The Christian Science Monitor

As same-sex couples in France try to adopt, conservative forces push back

Like many couples basking in the euphoria of France’s passing of a law to allow same-sex marriage five years ago, Pierre-Jean Jestin and his husband started immediately on adoption proceedings. Mr. Jestin, who was adopted himself, knew how long the process could last – for all couples, gay or straight – and didn’t want to wait.

But during one of the interviews halfway through the lengthy, paperwork-intensive process, Jestin says, “A psychologist told us, ‘In any case, you’ll never adopt in France.’ ... The council [that ultimately decides on adoption cases] is Catholic and they’ll never give a child to a gay couple.”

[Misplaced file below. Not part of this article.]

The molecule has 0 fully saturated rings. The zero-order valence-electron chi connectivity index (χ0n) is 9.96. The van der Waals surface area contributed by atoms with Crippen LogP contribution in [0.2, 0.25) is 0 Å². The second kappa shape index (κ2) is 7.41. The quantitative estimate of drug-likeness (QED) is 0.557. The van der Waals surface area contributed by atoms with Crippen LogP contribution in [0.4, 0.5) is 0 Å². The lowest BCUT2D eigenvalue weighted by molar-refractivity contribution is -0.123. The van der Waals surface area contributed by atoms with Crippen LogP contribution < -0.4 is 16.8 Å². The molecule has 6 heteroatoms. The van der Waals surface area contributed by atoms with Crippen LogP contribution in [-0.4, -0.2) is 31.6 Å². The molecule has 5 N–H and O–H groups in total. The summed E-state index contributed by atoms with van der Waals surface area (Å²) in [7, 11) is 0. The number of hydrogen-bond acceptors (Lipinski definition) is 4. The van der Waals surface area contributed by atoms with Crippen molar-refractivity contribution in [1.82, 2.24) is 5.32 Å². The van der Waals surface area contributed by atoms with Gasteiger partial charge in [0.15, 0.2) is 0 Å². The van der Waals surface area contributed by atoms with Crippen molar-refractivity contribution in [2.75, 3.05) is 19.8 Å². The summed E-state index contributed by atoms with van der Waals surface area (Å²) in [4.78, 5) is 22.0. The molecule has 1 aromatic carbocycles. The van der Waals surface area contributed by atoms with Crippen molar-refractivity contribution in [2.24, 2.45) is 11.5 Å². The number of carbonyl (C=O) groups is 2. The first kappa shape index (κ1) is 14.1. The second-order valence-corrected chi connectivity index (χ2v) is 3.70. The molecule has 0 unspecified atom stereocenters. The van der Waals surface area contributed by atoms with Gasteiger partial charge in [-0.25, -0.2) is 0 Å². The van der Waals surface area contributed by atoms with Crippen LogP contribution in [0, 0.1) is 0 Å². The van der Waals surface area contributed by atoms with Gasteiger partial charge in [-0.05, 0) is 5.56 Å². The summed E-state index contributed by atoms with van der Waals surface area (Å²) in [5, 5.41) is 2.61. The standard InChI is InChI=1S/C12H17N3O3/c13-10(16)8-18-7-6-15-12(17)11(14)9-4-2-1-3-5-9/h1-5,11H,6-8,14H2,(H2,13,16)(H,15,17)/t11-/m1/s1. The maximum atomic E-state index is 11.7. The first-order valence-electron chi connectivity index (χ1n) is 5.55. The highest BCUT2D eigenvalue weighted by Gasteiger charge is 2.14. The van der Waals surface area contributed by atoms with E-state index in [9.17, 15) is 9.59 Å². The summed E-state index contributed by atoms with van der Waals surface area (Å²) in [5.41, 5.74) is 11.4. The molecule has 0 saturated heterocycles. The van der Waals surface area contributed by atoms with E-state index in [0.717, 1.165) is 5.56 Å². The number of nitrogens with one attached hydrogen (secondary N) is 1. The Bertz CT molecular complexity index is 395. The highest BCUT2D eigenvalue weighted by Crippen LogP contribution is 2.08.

Catholics' lasting influenceDifferent feelings about families

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